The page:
Poughkeepsie… “We are in the midst of the most challenging budget and financial circumstances I have experienced anytime in my 30 years of service in Dutchess County Government,” said Dutchess County Executive William R. Steinhaus during an emergency meeting of department heads held last week.
County government faces serious financial challenges of declining revenues, mandated and non-discretionary spending and the continuing damage from the overall economic downturn. “We didn’t look for this financial crisis, but it has found us,” said Steinhaus.
Spending projections from all county departments and elected officials for the 2010 fiscal year total $425 million. However, revenue projections indicate there will only be an estimated $375 million available to spend on all programs and services next year, creating an unprecedented budget gap of an estimated $50 million.
“There are only three ways to close this huge, gaping hole in the County’s 2010 budget: increase revenues through higher taxes; get relief from the oppressive burden of state mandates; and/or a reduction in spending for services,” said County Executive Steinhaus. “A county property tax increase is a bad idea, and unfortunately, we continue to receive additional mandates rather than relief from Albany, so cutting spending on services is the only real option remaining.”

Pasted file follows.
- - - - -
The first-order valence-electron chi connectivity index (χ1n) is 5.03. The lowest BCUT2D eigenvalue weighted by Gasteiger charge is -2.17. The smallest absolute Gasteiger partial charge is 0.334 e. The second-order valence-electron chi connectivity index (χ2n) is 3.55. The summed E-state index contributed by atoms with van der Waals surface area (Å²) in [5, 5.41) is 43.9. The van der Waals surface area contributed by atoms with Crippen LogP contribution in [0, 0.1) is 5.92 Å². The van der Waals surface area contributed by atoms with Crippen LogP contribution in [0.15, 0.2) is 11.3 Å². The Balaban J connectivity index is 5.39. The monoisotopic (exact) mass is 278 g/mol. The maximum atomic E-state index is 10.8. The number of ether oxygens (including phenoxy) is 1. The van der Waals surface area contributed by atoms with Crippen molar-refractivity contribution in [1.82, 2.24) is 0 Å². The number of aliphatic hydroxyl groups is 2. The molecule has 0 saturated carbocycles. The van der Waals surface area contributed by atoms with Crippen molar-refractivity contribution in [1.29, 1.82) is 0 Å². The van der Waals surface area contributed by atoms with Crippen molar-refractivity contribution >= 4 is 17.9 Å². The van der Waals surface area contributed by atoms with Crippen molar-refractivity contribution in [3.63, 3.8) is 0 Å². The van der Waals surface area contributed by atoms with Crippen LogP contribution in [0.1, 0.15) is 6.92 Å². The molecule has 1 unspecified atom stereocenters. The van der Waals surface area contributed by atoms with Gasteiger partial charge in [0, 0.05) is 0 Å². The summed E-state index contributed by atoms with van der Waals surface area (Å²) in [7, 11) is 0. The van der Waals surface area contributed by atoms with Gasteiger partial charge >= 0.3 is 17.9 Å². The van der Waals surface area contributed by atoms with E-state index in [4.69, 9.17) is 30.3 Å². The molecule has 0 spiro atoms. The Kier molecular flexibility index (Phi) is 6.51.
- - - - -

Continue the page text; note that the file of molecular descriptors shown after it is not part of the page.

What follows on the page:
Steinhaus discussed the practicality of each option:
X Increase revenues from higher property taxes. “In this economy, where residents and businesses are already struggling with their own shrinking budgets – it is not a viable option to consider a county property tax increase.”
X Mandate relief. “State and federal mandates imposed on county government remain our biggest budgetary burden. Until our state senators and assembly members make real changes to how the state handles its finances, county governments remain shackled with their costly mandated services.”
✓ Cut spending. “Just as families have had to make tough choices in their own personal finances, so must county government. There are a lot of probable, painful cuts in services coming, but we are all in this together and know we cannot continue ‘business as usual.’”
To close the $50 million budget gap, the initial budget submissions from each department and elected official have been returned to them to be completely reworked for resubmission. Each department must cut its overall county spending and property tax impact by restructuring and realigning their 2010 work plan. “The challenge for each and every county agency is to restructure its organization and prioritize its services, knowing services will have to be reduced. As much as Legislators will not want to have to cut programs and services, the money simply does not exist,” said County Executive Steinhaus.
Any private business or government that has to cut back must, by necessity, go to its largest cost centers and areas of increasing expenses. For county government those cost centers are the Sheriff’s Office and Jail, Health and Human Service departments and the Board of Elections.
Sheriff’s Office and Jail Sheriff Anderson’s initial 2010 spending plan totaled $45.6 million net to county cost, a 15% increase over his 2009 adopted budget. The Sheriff has now been allocated $36.6 million for his 2010 work plan, which is all direct net cost on the property tax levy.